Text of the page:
Sac State Subway owner bringing back free water cups

Sac State Subway owner bringing back free water cups


Fabian Garcia

The Subway on Sacramento State’s campus has decided to reinstate free water cups after a brief hiatus in which it charged 30 cents per cup. 

Subway owner Sayeh Saderi said student complaints prompted the recent decision.

“If this is really bothering all the students, we will put the free cups back,” Saderi said.

Subway owners and managers within East Sacramento have different regulations on this particular aspect of their business, which has led to confusion over Subway’s official water cup policy.

Sac State’s Subway discontinued its water cup policy while other Subways on Howe Avenue and Arden Way were still giving cups out for free.

Saderi said she felt forced to make a change toward the end of fall semester in 2012 after learning students were abusing the water cup courtesy.

“The reason we stopped giving (out) free cups is because when students took them they filled them up with soda and that messed up our inventory,” Saderi said. “Sometimes these kids come as a group…one of them purchases a meal and the rest want free cups. That’s not fair to us.”

The campus Subway soda fountain is stationed off to the side hidden behind a wall where employees and managers have limited control of what people put into their cups.

Sacramento Subway field consultant Shareen Gill-Dhesi said the company’s estimated cost per water cup is 30 cents while its 21-ounce soda cups cost $1.50. The water cups are about half the size of a soda cup. If students were filling these free cups with soda, the campus Subway would be losing $1.05 per water cup.

Senior gerontology major Therese Valenzona said she could sympathize with Saderi’s situation.

“My dad owns a restaurant and we usually give out (free water) if it’s in a plastic cup that we wash,” Valenzona said. “But if it’s in the regular (disposable) paper cup or plastic cup, that actually costs money. That could be a reason why they stopped doing it.”

Nevertheless, students did not seem to appreciate the water cup ban, especially if they were paying customers.

“I think water should be free,” said freshman civil engineering major Igor Voznyuk, a campus Subway customer. 

“I wanted a (water cup) and they just said, ‘Bottled water or no water.’ So I got soda.”

Subway Territory Manager Steve Ronan, who oversees more than 300 restaurants in Sacramento, Chico, Redding and Reno, said he was going to work with Saderi on a new model for free water cup distribution.

Ronan said they might try mimicking a strategy used by a Subway across the street from Sierra College in Rocklin.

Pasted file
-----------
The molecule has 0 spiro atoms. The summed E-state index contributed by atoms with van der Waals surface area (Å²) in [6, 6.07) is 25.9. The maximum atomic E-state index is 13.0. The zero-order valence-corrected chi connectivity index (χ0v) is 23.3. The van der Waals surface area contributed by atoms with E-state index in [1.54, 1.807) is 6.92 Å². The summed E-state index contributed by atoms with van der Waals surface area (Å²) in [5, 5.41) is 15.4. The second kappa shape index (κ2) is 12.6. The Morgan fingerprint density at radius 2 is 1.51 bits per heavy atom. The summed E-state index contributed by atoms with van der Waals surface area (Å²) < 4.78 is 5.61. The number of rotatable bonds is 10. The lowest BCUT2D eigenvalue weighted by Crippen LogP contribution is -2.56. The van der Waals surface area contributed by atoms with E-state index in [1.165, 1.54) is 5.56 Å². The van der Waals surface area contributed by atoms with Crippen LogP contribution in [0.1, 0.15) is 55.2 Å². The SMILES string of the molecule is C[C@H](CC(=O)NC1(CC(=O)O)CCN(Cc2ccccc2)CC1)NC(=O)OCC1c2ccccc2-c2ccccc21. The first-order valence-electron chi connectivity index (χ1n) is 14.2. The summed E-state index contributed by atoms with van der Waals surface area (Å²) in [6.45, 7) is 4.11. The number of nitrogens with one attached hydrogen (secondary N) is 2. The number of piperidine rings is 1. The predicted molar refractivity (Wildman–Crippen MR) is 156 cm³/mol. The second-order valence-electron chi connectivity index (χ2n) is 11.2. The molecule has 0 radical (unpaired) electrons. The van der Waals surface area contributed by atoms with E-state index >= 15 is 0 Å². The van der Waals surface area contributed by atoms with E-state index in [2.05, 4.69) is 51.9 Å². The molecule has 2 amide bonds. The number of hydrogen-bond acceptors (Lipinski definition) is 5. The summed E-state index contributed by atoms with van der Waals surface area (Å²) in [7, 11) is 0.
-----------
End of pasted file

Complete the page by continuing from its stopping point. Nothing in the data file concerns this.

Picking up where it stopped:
“They go ahead and fill up the water cups and put lids on them,” Ronan said. “That way when customers do ask for water, they can just give them (pre-filled cups).”

Ronan also made a point of saying Subway corporate headquarters had no final say in how much its franchise restaurants charge for amenities. He said the free water cups fall under the discretion of each individual owner, but if more than one complaint is made, his office intervenes.

“What happens is they get an email once you’ve logged your complaint, and they have 72 hours to call you and reach some resolution,” Ronan said. “When (a complaint) comes in with second or third comments, that’s where I get involved because it shouldn’t have gone that far.”

While Subway owners may have the power to decide how their water cups are dispersed, Ronan said Subway headquarters gave each owner suggested guidelines.

“Water cups in all Subways are not required, but we do recommend them,” Ronan said.

Subway manager Parmeet Sandhu, who owns two Subways on Howe Avenue and Arden Way, said she was not concerned about free water cups but noted that soda sales were one of the most profitable features of any Subway.

“We don’t make that much money from the sandwiches,” Sandhu said. “How much (profit) we make is from the soda.”

Sandhu said she understands Saderi’s reaction to the water cup misuse.

“(She is) probably just getting annoyed,” Sandhu said. “Maybe people are filling up with soda, you know.”

After talks with Ronan on how to modify her water cup system, Saderi said she would comply with student requests seeing how they are her loyal customers.

“I really do appreciate all you guys,” Saderi said. “You are my customers and I (am here to) serve all of you.”